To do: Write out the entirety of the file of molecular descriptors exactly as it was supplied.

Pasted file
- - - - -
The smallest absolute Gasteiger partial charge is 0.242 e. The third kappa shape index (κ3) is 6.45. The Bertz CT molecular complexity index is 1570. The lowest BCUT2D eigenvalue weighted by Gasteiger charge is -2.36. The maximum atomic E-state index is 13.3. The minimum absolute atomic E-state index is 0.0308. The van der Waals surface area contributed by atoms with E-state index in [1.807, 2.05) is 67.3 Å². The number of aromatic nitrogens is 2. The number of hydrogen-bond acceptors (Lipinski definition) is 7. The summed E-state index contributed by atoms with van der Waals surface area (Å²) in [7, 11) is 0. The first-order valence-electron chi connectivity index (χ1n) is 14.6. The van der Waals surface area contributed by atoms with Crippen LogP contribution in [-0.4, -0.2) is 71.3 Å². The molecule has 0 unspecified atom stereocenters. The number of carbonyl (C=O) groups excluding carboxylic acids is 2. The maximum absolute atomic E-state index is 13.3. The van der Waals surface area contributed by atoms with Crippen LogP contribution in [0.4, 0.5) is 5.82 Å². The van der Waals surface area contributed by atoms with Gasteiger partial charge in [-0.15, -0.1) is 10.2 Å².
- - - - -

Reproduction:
The smallest absolute Gasteiger partial charge is 0.242 e. The third kappa shape index (κ3) is 6.45. The Bertz CT molecular complexity index is 1570. The lowest BCUT2D eigenvalue weighted by Gasteiger charge is -2.36. The maximum atomic E-state index is 13.3. The minimum absolute atomic E-state index is 0.0308. The van der Waals surface area contributed by atoms with E-state index in [1.807, 2.05) is 67.3 Å². The number of aromatic nitrogens is 2. The number of hydrogen-bond acceptors (Lipinski definition) is 7. The summed E-state index contributed by atoms with van der Waals surface area (Å²) in [7, 11) is 0. The first-order valence-electron chi connectivity index (χ1n) is 14.6. The van der Waals surface area contributed by atoms with Crippen LogP contribution in [-0.4, -0.2) is 71.3 Å². The molecule has 0 unspecified atom stereocenters. The number of carbonyl (C=O) groups excluding carboxylic acids is 2. The maximum absolute atomic E-state index is 13.3. The van der Waals surface area contributed by atoms with Crippen LogP contribution in [0.4, 0.5) is 5.82 Å². The van der Waals surface area contributed by atoms with Gasteiger partial charge in [-0.15, -0.1) is 10.2 Å².